In response to the closure of a majority of Colorado school districts and the transition to online learning for students across the state, The Colorado Futures Center is releasing its latest study: Who are Colorado’s School-Age Children Without Access to Internet? This brief is the first release by the Center since Jennifer Newcomer, former director of Shift Research Lab, joined as Research Director in early April.
Much has been written about the nearly 1 in 20 school-age children in Colorado who are living in households without internet. This brief is designed to help Colorado leaders and decision makers better understand who these children are, where they live, and how Colorado’s digital divide has the potential to widen the state’s existing educational achievement gap.
Specifically, the 54,000 school-age children in Colorado living in households reporting no internet access are:
- Overwhelmingly Hispanic: Two-thirds of children living without internet are Hispanic.
- Disproportionately Young: 49 percent of children without internet access are in elementary school.
- Largely Lower Income: 52 percent of children without internet live in households earning less than $50,000, with 25 percent in households learning less than $25,000.
- Geographically Dispersed: These children live in all regions of the state, but in higher numbers in Southwest Colorado and in the metro Denver region.
- Children of Essential Workers: A majority, 57 percent, of these children have at least one parent working in an essential industry.
While access to the internet is necessary, it’s not all that children need to thrive in a distance learning environment. Our state’s most vulnerable children are at risk of falling further behind their peers if the only support Colorado provides these young learners is an internet connection. As programs emerge to support households without internet connectivity, we urge all of Colorado to think more creatively, reach beyond technology-only solutions, and consider these questions:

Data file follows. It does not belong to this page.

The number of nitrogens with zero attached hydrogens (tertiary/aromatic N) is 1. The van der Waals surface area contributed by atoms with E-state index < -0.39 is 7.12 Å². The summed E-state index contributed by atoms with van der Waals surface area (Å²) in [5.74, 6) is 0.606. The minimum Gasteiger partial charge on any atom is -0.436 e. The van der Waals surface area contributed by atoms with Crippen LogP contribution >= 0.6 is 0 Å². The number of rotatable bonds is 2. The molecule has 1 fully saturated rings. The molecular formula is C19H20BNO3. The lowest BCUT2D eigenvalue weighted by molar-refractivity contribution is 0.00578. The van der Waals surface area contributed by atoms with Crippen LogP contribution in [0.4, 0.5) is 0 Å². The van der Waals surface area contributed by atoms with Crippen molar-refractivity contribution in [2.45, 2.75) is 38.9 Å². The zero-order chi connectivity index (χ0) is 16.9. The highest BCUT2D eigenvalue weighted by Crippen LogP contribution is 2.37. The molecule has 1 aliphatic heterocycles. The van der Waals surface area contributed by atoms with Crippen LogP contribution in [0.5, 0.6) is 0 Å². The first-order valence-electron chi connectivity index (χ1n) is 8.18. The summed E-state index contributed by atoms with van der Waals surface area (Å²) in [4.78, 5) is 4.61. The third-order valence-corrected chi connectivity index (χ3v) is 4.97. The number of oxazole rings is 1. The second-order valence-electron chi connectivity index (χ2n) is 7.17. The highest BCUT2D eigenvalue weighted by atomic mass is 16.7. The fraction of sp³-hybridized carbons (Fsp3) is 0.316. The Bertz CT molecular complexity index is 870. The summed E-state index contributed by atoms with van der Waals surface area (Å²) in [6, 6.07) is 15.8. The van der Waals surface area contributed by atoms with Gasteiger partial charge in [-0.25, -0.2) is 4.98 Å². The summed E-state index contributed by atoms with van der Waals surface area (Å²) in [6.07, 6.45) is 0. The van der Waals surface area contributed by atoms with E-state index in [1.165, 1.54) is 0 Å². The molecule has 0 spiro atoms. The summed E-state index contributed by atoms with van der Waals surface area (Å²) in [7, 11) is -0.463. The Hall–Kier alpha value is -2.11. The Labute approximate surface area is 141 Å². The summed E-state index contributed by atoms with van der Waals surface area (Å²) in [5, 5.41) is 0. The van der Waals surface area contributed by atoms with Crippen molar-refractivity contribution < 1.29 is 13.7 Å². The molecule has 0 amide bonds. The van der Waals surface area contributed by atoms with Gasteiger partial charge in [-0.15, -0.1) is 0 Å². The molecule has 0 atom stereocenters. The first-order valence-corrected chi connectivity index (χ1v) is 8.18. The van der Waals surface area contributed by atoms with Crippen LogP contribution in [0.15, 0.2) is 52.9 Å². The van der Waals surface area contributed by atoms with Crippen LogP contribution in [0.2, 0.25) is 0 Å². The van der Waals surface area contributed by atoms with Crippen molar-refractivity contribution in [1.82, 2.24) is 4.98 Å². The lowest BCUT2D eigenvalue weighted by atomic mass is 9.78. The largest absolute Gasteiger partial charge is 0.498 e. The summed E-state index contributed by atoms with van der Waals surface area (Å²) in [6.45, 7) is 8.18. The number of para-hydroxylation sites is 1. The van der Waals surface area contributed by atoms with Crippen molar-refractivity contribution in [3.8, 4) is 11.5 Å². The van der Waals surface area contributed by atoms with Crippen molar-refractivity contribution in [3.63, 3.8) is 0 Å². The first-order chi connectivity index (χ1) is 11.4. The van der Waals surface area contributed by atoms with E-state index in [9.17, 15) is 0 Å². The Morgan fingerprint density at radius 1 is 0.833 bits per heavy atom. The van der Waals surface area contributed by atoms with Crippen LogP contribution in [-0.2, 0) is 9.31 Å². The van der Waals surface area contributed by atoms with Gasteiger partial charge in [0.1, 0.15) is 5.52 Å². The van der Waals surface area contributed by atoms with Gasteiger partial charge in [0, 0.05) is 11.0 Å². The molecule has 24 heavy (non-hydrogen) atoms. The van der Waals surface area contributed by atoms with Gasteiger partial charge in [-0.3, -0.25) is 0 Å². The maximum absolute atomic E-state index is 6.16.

- Given that many of the children without internet access have parents working in essential industries and likely are receiving child care, is there an opportunity to coordinate schooling with that child care?
- Can Colorado work quickly to develop programs that use the summer months to provide education support to vulnerable children, while also protecting public health?
- In what other ways can Colorado organize to support its most vulnerable learners?
- And, in the future, how can Colorado take the lessons learned from this crisis to minimize the gap that already exists?
This brief, which is attached here for your review, takes the important first step of better understanding the children who are at the greatest risk of falling behind in school because of COVID-19’s impact on Colorado’s education system.
Please let us know if you are interested in speaking with us about our research, the findings, and why Colorado leaders must think beyond technology infrastructure when addressing the impact that the current transition to online learning could have on our state’s most vulnerable children.
Editor’s Notes: Originally published as a media release by the Colorado Futures Center.
Colorado Futures Center